Audit private money in capital projects, Labour urges
Scottish Futures Trust forced to use more private finance after EU ruling
Scottish Labour’s finance spokeswoman Jackie Baillie has asked Audit Scotland to investigate the SNP’s new funding model for the Scottish Futures Trust (SFT) which may increase the reliance on private investment to fund new hospitals and schools.
Baillie has called the changes “utter hypocrisy” from the SNP after the party castigated Labour’s use of private finance in government.
“Having scrapped the old system because they claimed it handed too much to the private sector the SNP have replaced it with something that means even more money and influence is given to the private sector,” she said.
The move follows an investigation by the Guardian newspaper which revealed the SFT has been forced to limit public funding by a new EU ruling on state spending. This has led to delays and increased private investment in projects such as the new Sick Children’s Hospital in Edinburgh and the Aberdeen western bypass.
Public sector involvement in these projects has been reduced to just a 20 per cent stake, with private firms making up 60 per cent and the remaining 20 per cent in the hands of private charities.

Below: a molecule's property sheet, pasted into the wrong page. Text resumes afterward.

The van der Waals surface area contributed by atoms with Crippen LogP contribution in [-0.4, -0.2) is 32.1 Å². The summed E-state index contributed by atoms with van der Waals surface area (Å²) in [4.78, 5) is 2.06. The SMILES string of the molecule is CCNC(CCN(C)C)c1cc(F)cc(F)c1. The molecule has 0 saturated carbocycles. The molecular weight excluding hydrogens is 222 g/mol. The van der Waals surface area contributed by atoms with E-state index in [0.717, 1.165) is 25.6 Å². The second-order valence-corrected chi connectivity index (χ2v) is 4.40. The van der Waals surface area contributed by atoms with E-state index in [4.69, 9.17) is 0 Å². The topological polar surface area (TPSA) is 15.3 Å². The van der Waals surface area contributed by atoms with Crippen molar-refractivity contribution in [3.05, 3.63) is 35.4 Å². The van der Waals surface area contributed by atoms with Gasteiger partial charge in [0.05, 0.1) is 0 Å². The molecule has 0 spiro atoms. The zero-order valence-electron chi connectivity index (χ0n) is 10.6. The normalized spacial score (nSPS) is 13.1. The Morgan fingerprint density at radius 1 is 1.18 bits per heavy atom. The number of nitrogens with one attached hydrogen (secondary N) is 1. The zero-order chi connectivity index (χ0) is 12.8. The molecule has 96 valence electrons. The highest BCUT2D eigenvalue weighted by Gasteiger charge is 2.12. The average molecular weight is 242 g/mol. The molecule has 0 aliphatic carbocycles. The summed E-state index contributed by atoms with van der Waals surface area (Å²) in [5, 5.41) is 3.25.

Instead of providing some of the upfront building costs, now councils, health boards and transport Scotland will see higher debt costs.
The SFT was set up to distribute private finance in a ‘non-profit’ way to replace the controversial Private Finance Initiatives (PFI) which were introduced under the last Labour government to keep projects ‘off the balance sheet’. The EU ruling means the SFT model will more closely resemble PFI.
PFI allows building without initial outlay from the public purse, but banks and construction companies then lease the constructions back for a period of up to 30 years.
Treasury figures this year revealed the UK owes £222bn in ‘unitary charges’ to banks and businesses as a result of PFIs, while the UK National Audit Office has warned the deals do not represent value for money.
‘Inflationary charges’ are built into the contracts signed by councils and health boards, the cost of which is thought to have increased considerably since the financial crash.
Baillie defended the use of private finance. “Of course there should be private sector involvement so we can build schools and hospitals, but with the SNP’s approach future generations will be saddled with crippling debts,” she said.
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